To investigate whether PPARγ can indeed increase PAI-1 levels, we turned to an artificial approach that would permit a demonstration of PPARγ’s influence on PAI-1 expression. To do so, we overexpressed PPARγ in human fibroblasts and measured PAI-1 protein levels in supernatants of cells incubated with or without 15d-PGJ2. This strategy allowed studies to be done in readily transfectable cells that endogenously express PAI-1 but that have only low levels of PPARγ. Untransfected fibroblasts, expressing PPARγ at negligible levels (Figure 1B⇑), secrete PAI-1 under basal conditions at very low levels. Introduction of increasing amounts of the PPARγ expression construct enhanced PAI-1 secretion from these cells in proportion to the amount of transfected DNA. Consistent with our finding in ECs, treatment with 15d-PGJ2 further augmented PAI-1 in the supernatants of these transfected fibroblasts compared with unstimulated cells (Figure 5A⇓, top). Densitometry of 15d-PGJ2 (5 μmol/L) –stimulated cells indicated a 2.6±0.6-fold increase in secreted PAI-1 in the supernatants of cells transfected with 250 ng pCMX-PPARγ DNA compared with untransfected, stimulated cells (Figure 5B⇓; P=0.01, n=4). Analysis of cotransfected β-gal activity indicated comparable transfection efficiency among the groups (Figure 5A⇓, bottom).
We hypothesized that PPARγ might be expressed and active in regulating gene transcription in human ECs. If so, associations between triglyceride levels, obesity, and coagulation suggested that PAI-1 might be a PPARγ target gene. Our findings support both of these hypotheses.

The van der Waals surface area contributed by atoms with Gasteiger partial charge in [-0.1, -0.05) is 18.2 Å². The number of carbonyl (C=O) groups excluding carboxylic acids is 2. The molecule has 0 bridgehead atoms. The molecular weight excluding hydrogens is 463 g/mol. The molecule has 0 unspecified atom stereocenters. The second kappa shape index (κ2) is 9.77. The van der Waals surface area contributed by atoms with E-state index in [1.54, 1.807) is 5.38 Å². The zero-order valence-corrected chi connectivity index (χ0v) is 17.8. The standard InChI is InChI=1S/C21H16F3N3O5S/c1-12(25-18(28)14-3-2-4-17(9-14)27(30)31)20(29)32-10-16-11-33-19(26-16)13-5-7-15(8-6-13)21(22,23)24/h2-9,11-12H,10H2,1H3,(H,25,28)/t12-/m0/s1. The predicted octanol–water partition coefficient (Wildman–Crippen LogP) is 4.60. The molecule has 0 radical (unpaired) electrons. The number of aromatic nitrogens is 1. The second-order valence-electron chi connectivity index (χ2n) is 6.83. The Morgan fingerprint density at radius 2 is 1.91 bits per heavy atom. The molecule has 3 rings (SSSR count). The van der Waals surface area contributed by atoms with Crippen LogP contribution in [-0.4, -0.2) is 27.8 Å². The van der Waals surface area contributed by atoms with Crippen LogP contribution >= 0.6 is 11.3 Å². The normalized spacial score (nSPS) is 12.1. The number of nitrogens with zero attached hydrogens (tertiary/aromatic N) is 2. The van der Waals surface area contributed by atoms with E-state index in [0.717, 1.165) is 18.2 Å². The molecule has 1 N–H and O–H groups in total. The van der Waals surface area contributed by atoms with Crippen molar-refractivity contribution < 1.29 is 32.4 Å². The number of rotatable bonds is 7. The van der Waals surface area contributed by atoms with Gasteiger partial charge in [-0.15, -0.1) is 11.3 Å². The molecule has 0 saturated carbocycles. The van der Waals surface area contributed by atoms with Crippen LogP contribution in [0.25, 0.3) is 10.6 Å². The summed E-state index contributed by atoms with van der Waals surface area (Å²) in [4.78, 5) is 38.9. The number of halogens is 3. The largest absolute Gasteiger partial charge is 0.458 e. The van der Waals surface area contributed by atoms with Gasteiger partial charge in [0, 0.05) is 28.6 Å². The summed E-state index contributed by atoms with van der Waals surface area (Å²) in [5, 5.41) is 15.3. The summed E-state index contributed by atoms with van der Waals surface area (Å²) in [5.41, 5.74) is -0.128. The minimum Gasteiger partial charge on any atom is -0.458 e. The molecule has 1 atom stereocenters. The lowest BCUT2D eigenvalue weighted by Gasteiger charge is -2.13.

Human ECs express PPARγ mRNA, as demonstrated by RT-PCR. Western blots showing a band co-migrating with PPARγ-transfected fibroblasts established that human ECs express PPARγ protein. ECs contain slightly less but comparable amounts of PPARγ protein relative to preadipocytes and monocyte-derived macrophages. The lack of a strong PPARγ signal in Northern blot analysis agrees with other PPAR reports.27 32 The functional relevance of a given protein does not depend solely on mRNA levels but also on its in vivo translation and protein half-life.33 34 Importantly, ECs in vivo clearly contain PPARγ protein, as shown by immunohistochemistry of human carotid arteries. Furthermore, the ability to activate a canonical PPRE transfected into bovine ECs with 15d-PGJ2 strongly supports the presence of a functional PPARγ. We found that PPARγ activation in ECs, with either 15d-PGJ2 or the HODEs, increased PAI-1 expression.